Refractive outcomes of implantation of an implantable phakic copolymer lens with peripheral holes in the intraocular posterior chamber in moderate to high myopia patients: a single-surgeon series
Received 16 May 2019
Accepted for publication 26 August 2019
Published 23 September 2019 Volume 2019:13 Pages 1887—1894
Checked for plagiarism Yes
Review by Single anonymous peer review
Peer reviewer comments 2
Editor who approved publication: Dr Scott Fraser
Praveen Subudhi,1,2 Sweta Patro,1 Zahiruddin Khan,2 B Nageswar Rao Subudhi,3 Silla Sitaram4
1Department of Cornea and Refractive Surgery, Ruby Eye Hospital, Berhampur, Odisha, India; 2Ophthalmology Department, Hitech Medical College, Bhubaneswar, India; 3Ophthalmology Department, MKCG Medical College and Hospital, Berhampur, Odisha, India; 4Ophthalmology Department, SDH, Chatrapur, Odisha, India
Correspondence: Praveen Subudhi
Ruby Eye Hospital, Govinda Vihar, Sushruta Nagar, Ganjam, Berhampur 760001, Odisha, India
Email [email protected]
Purpose: To assess the safety and efficacy of implanting implantable phakic copolymer lenses (IPCLs) with peripheral optic holes in the intraocular posterior chamber in Indian patients with moderate to high myopia.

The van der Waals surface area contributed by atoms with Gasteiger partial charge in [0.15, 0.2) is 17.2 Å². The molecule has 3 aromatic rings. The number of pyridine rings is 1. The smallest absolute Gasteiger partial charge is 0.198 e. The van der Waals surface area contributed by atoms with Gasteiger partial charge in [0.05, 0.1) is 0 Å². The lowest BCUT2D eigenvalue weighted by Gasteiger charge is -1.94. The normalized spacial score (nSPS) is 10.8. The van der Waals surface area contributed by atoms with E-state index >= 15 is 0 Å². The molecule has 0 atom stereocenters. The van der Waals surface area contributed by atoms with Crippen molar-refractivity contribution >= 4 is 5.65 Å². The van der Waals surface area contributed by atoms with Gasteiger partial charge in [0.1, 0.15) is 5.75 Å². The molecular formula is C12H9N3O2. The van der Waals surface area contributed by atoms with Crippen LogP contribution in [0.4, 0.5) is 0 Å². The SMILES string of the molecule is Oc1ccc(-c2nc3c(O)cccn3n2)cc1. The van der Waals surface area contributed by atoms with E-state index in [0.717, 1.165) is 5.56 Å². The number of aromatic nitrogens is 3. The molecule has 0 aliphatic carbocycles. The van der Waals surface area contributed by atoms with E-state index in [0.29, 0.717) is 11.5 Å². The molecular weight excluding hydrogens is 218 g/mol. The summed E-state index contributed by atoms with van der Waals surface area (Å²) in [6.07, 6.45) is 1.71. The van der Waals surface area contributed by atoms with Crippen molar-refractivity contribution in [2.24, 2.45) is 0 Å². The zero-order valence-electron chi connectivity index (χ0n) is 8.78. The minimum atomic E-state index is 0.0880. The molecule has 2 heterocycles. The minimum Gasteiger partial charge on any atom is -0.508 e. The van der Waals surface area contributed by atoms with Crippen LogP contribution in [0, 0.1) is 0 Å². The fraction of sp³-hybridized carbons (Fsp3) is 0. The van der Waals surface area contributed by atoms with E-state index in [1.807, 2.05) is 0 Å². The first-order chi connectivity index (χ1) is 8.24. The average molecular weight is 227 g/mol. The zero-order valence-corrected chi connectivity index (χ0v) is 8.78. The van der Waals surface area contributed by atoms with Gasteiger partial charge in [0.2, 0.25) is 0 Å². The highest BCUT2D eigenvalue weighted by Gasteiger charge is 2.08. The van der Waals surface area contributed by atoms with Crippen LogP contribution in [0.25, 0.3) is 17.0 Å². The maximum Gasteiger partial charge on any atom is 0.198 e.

Methods: Seventy-five eyes of 50 patients who underwent IPCL implantation were retrospectively analyzed. Preoperative parameters, such as subjective refraction, anterior chamber depth (measured using a pentacam), and white-to-white diameter were measured. A custom-made IPCL using the aforementioned parameters was then implanted in the sulcus to correct moderate to high myopia. All patients had undergone neodymium-doped yttrium aluminum garnet peripheral iridotomy.
Results: Clinical outcome data were collated retrospectively from the medical case records of the patients. The mean age was 25.36 years (standard deviation [SD]: 3.60 years), and 55.55% of the patients were men. The mean preoperative best-corrected visual acuity (BCVA) was 0.367 logmar units (SD: 0.266, max: 0.0 and min: 1.2). The post-IPCL implantation mean uncorrected visual acuity was 0.225 logmar units (SD: 0.172, max: 0 and min: 0.7), which was significantly superior to the preoperative BCVA (P=<0.0001). Forty-three patients (86%; satisfaction scores of ≥4; scale 1–5) were “highly satisfied” to “extremely satisfied” with the outcome. The mean follow-up period was 1.8 years.
Conclusion: Implantation of the IPCL with peripheral holes in the intraocular posterior chamber resulted in a clinically significant improvement in unaided visual acuity. Long-term follow-up showed optimum stability of vision.
Keywords: IPCL, pathological myopia, peripheral optical hole